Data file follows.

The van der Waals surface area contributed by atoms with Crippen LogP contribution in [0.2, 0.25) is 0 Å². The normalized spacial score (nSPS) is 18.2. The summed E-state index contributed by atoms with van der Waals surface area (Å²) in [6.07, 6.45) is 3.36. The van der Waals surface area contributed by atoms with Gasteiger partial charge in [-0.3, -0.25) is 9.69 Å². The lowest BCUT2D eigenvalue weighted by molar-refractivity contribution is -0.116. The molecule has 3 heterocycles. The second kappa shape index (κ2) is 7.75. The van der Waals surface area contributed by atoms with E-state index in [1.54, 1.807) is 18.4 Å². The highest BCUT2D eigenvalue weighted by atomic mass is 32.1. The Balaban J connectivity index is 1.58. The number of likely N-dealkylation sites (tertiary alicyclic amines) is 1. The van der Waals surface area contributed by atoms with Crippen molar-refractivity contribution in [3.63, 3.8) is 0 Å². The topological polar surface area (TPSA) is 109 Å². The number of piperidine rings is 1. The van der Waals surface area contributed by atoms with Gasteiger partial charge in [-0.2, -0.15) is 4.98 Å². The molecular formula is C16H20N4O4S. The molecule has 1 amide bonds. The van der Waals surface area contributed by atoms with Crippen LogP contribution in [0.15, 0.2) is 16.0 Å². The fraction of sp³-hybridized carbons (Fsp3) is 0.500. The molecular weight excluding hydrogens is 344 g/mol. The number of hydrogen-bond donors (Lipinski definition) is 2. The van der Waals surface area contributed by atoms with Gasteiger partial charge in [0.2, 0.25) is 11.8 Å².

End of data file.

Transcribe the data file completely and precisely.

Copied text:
The van der Waals surface area contributed by atoms with Crippen LogP contribution in [0.2, 0.25) is 0 Å². The normalized spacial score (nSPS) is 18.2. The summed E-state index contributed by atoms with van der Waals surface area (Å²) in [6.07, 6.45) is 3.36. The van der Waals surface area contributed by atoms with Gasteiger partial charge in [-0.3, -0.25) is 9.69 Å². The lowest BCUT2D eigenvalue weighted by molar-refractivity contribution is -0.116. The molecule has 3 heterocycles. The second kappa shape index (κ2) is 7.75. The van der Waals surface area contributed by atoms with E-state index in [1.54, 1.807) is 18.4 Å². The highest BCUT2D eigenvalue weighted by atomic mass is 32.1. The Balaban J connectivity index is 1.58. The number of likely N-dealkylation sites (tertiary alicyclic amines) is 1. The van der Waals surface area contributed by atoms with Crippen molar-refractivity contribution in [3.63, 3.8) is 0 Å². The topological polar surface area (TPSA) is 109 Å². The number of piperidine rings is 1. The van der Waals surface area contributed by atoms with Gasteiger partial charge in [-0.2, -0.15) is 4.98 Å². The molecular formula is C16H20N4O4S. The molecule has 1 amide bonds. The van der Waals surface area contributed by atoms with Crippen LogP contribution in [0.15, 0.2) is 16.0 Å². The fraction of sp³-hybridized carbons (Fsp3) is 0.500. The molecular weight excluding hydrogens is 344 g/mol. The number of hydrogen-bond donors (Lipinski definition) is 2. The van der Waals surface area contributed by atoms with Gasteiger partial charge in [0.2, 0.25) is 11.8 Å².